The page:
The last thing choline does is make itself available for your cells to create something called Trimethylglycine. Trimethylglycine is used for water regulation in your body on the cellular level. Trimethylglycine tells your body when to release water from a cell or when to pass it out of the cell and back into the bloodstream.

On a macro, or larger level, compounds like Trimethylglycine are what help your vascular, renal (kidney), and lymphatic system keep water you need and pass out water you don’t.

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What Does the Cellular Mean to the Whole Body

Sometimes it can be easy to lose sight of the big picture when we get distracted by the small details. Like the expression, “Missing the forest for the trees.” In this case, we’ll telescope out from the cells and look at what Choline can do for your body as a whole.

Choline is absolutely essential. We should start with that. The scholarly article we used for some of our research recommends up to 550mg of choline per day for proper body functions.

The positive effects of Choline are that your body will have the proper response to signals sent to and from parts of your body. From clear thinking to reflex response, your body needs choline to maintain proper ACT levels.

Choline is also important for the regulation of water levels in your body. When certain systems in your body have too much water, it leads to pressure in your veins, like a hose that’s left on too long. At a certain point, this becomes dangerous. 

Choline is so important that it is required by law to be included in baby formulas, and women breastfeeding should monitor their choline intake to maintain healthy levels in their breast milk.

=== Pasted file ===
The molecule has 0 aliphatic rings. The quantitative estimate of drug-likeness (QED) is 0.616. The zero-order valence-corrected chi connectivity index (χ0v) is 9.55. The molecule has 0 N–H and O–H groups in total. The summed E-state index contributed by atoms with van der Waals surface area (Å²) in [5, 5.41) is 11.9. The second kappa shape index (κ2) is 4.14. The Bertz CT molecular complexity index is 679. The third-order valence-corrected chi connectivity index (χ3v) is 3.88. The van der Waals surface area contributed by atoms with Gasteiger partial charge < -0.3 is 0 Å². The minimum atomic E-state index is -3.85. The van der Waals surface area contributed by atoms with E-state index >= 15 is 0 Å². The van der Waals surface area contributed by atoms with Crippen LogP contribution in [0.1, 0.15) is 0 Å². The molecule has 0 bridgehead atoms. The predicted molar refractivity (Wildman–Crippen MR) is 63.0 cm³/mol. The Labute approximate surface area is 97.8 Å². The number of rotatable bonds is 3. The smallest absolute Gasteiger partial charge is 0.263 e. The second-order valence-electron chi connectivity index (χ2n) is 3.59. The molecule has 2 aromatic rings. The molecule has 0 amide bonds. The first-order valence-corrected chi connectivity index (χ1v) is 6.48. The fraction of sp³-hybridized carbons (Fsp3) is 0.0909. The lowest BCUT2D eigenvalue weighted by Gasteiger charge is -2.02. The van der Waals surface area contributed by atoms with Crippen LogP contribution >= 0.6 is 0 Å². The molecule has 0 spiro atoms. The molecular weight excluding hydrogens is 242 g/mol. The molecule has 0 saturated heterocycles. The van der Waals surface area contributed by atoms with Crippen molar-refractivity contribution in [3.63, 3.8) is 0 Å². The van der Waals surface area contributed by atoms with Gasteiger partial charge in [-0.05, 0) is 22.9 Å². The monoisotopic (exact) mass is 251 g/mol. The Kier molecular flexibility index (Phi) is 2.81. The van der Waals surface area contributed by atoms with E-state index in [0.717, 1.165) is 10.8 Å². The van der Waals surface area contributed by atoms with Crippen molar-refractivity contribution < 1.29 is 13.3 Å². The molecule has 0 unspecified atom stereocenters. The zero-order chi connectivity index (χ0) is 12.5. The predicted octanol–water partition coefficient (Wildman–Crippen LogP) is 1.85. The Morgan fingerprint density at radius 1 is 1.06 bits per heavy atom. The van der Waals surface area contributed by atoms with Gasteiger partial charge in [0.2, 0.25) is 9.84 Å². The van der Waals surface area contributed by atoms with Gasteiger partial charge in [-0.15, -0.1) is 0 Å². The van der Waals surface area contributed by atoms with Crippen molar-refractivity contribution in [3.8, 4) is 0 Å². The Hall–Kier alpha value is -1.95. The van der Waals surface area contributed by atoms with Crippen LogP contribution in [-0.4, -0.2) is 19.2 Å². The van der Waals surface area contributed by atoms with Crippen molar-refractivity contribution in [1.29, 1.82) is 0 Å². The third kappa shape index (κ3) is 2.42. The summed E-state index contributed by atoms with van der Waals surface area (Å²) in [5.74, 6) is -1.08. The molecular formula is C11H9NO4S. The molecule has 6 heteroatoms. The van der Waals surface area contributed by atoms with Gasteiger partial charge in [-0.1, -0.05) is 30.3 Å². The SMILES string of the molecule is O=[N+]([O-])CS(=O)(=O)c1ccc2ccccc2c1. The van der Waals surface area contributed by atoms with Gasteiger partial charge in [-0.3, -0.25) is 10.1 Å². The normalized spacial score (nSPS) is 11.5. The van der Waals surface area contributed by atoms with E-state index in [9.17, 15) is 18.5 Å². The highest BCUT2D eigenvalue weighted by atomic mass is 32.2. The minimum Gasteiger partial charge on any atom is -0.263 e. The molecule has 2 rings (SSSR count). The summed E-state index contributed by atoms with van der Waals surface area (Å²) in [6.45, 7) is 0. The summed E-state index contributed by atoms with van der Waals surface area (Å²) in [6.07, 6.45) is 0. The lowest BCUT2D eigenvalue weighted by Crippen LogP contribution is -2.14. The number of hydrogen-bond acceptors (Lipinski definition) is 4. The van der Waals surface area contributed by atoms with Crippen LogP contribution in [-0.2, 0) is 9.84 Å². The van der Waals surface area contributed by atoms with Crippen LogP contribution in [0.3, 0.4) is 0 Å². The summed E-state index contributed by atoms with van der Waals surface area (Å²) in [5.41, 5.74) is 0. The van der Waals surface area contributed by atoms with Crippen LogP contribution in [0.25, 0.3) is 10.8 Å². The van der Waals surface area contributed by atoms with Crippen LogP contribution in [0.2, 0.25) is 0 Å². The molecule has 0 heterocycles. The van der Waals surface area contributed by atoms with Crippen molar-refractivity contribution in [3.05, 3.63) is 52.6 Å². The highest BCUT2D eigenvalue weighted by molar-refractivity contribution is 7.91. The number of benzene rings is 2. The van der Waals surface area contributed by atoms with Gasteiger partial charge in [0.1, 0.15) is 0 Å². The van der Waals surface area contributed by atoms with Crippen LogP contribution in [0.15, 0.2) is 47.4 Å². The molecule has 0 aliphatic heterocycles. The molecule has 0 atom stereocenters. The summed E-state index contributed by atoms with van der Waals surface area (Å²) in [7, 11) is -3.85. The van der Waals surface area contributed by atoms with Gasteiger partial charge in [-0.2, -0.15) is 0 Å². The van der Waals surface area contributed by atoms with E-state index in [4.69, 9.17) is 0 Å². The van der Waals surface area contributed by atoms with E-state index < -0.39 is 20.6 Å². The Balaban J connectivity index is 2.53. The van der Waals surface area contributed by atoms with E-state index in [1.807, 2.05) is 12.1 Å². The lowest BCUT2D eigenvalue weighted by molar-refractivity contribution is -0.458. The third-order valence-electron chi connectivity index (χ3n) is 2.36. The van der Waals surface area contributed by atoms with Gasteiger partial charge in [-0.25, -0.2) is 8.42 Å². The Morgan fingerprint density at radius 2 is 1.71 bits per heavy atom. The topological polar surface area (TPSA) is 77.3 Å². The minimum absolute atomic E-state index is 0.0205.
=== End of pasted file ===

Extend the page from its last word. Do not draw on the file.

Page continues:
Choline in Nature and Diet

Choline is produced in the body, but not in large enough quantities for proper health. Choline can be found in rich and plentiful amounts, but typically in foods that people find unsavory or in foods they’re trying to avoid.

For instance, according to an article from the Journal of Nutrition, the highest quantities of choline in food are from beef liver, chicken liver, and egg yolks. Unless you happen to have liver and onions in your regular diet, or you eat two egg yolks a day, you may not be getting the proper amount of choline in your diet.

A last note about choline in foods, it’s incredibly low in fruits and vegetables, and this can be highly dependent on soil nutrient. Because choline is stored in phospholipids, you see it in its highest concentrations in animal products.

choline foods


Choline is an essential nutrient that you can only get in proper levels from diet choices or supplements. If you’re interested in adding choline to your diet, make sure to find a trusted source to inform you of the levels found in certain foods. If you’re taking it in supplements, the Oregon article we used recommended 425 mg/day for women and 550 mg/day for men.


Is Choline Natural?

100%. It is found in everything from avocado to breastmilk.

Is Choline Safe?

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Like all things, even potassium, it is safe up to a certain point. Excessive levels, however, range in the thousands of milligrams per day.

There are no fiber ingredients we could find on their website.

Can I Trust Choline in Supplements?

Generally, yes. But remember, all nutrients need to be absorbed properly. If the choline is not naturally sourced, or is not included with a macro-nutrient absorption aid, you may not fully absorb all the choline you take.

About the Author

Steven has been into health, nutrition, and fitness for over 10 years, and has a degree in Physical Education and Coaching. He is an expert in supplements and is devoted to helping his clients achieve their fitness goals and live their best lives.